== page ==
Appellant waived his right to a jury trial and, after the ensuing bench trial, was found guilty of using "fighting words" in violation of OCGA 16-11-39
(1). Appellant appeals from the judgment of conviction and sentence entered by the trial court on its finding of guilt.
"[A]ppeals from the lower courts may be taken only from final judgments except in certain enumerated instances. [Cits.] The language used [in OCGA 5-6-34
(a) (1)] is that the judgment is final 'where the [case] is no longer pending in the court below . . .' " Phillips v. State, 153 Ga. App. 410 (265 SE2d 293) (1980)
. "Further, before an appeal may be made, the judgment appealed from must be in writing, and not verbal. [Cits.]" Merrill v. State, 128 Ga. App. 403
, 404 (196 SE2d 876
) (1973). Therefore, the instant criminal proceedings against appellant were obviously "pending" in the trial court until such time as his sentence was entered in writing and became "final." It follows that appellant's "notice of appeal[, which was] [within 30 days] after the filing of [his] sentence, was [timely]." Parker v. State, 156 Ga. App. 299
, 300 (274 SE2d 694
) (1980). Accordingly, the State's motion to dismiss is denied.
2. Appellant enumerates the general grounds. Resolution of this issue requires a preliminary discussion of the similarities and distinctions which exist with regard to the conduct proscribed by OCGA 16-11-39
(1) and that made unlawful by OCGA 16-11-39
(2). See generally Sarnie v. State, 247 Ga. 414 (276 SE2d 589) (1981)
(discussing subsections (a) and (b) of former Code Ann. 26-2610).
Both provisions ultimately proscribe the use of language that is calculated to result in "an immediate breach of the peace." However, the proscription applies in different contexts. Whether words are of such character that their use is calculated to cause a breach of the peace is determined by "all the facts and circumstances. . . ." Wilson v. State, 223 Ga. 531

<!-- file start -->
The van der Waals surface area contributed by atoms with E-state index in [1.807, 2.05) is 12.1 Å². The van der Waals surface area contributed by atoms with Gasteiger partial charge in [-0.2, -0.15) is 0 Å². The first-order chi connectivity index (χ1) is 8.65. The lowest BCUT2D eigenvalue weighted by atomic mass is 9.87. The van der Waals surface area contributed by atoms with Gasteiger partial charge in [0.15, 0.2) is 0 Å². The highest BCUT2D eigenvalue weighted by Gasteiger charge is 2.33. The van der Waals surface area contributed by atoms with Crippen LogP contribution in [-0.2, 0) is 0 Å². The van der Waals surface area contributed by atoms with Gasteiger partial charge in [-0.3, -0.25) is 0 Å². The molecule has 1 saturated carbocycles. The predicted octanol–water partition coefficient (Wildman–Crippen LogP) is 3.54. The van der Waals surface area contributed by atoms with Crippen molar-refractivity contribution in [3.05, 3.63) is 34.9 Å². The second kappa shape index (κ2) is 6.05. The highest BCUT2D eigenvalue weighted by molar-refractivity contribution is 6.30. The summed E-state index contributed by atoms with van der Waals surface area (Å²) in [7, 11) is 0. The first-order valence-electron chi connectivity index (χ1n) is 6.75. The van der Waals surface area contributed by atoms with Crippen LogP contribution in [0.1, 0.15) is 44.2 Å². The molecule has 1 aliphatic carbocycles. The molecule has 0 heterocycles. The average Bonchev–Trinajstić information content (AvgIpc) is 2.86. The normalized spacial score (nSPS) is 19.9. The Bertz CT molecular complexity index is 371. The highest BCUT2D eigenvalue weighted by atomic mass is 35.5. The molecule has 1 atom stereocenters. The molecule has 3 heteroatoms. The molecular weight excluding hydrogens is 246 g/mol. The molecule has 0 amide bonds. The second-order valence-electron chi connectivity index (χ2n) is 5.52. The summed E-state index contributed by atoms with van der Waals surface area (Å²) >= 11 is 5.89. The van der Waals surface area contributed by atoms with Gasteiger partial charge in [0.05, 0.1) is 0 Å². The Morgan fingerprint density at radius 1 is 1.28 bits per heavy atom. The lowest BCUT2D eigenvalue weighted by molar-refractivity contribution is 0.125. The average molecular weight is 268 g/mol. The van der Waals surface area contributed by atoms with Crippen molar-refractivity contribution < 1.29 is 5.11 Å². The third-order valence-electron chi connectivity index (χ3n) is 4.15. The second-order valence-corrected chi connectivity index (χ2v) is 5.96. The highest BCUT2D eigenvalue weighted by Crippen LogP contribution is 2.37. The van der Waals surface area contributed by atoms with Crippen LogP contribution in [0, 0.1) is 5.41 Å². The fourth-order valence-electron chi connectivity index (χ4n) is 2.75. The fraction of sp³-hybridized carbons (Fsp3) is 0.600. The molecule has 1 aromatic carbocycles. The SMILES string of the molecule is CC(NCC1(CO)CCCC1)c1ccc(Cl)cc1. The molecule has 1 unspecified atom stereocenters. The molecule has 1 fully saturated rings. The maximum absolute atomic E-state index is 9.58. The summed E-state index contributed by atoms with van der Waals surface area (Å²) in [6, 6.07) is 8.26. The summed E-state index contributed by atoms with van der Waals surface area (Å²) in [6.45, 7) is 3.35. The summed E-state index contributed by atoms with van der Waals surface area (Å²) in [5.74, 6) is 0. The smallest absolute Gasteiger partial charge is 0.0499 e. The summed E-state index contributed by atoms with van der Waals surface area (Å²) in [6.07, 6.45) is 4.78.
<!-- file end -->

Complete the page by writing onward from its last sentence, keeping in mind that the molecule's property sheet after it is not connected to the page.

, 533 (1) (156 SE2d 446
) (1967). The proscription of OCGA 16-11-39
(2) rests upon the apparent legislative determination that, given the "facts and circumstances" of an unprovoked employment of a certain type of language within the hearing of certain young listeners, there is potential for an immediate breach of the peace. This statutory provision criminalizes the unprovoked use of "obscene and vulgar or profane language in the presence of or by telephone to a person under the age of 14 years which threatens an immediate breach of the peace. . . ." (Emphasis supplied.)
(1), on the other hand, addresses a different set of "facts and circumstances." It neither proscribes obscene and vulgar or profane language in specific nor does it require that a potential listener be of a certain age. That statute criminalizes the unprovoked use "to or of another, in his presence, [of] opprobrious or abusive words which by their very utterance tend to incite to an immediate breach of the peace, that is to say, words which as a matter of common knowledge and under ordinary circumstances will, when used to or of another person in his presence, naturally tend to provoke violent resentment, that is, words commonly called 'fighting words.' " (Emphasis supplied.) Thus, the mere use of obscene and vulgar or profane language is not necessarily a crime under OCGA 16-11-39
(1) unless such language is also "opprobrious or abusive" and therefore constitutes "fighting words." See generally Rozier v. State, 140 Ga. App. 356 (231 SE2d 131) (1976)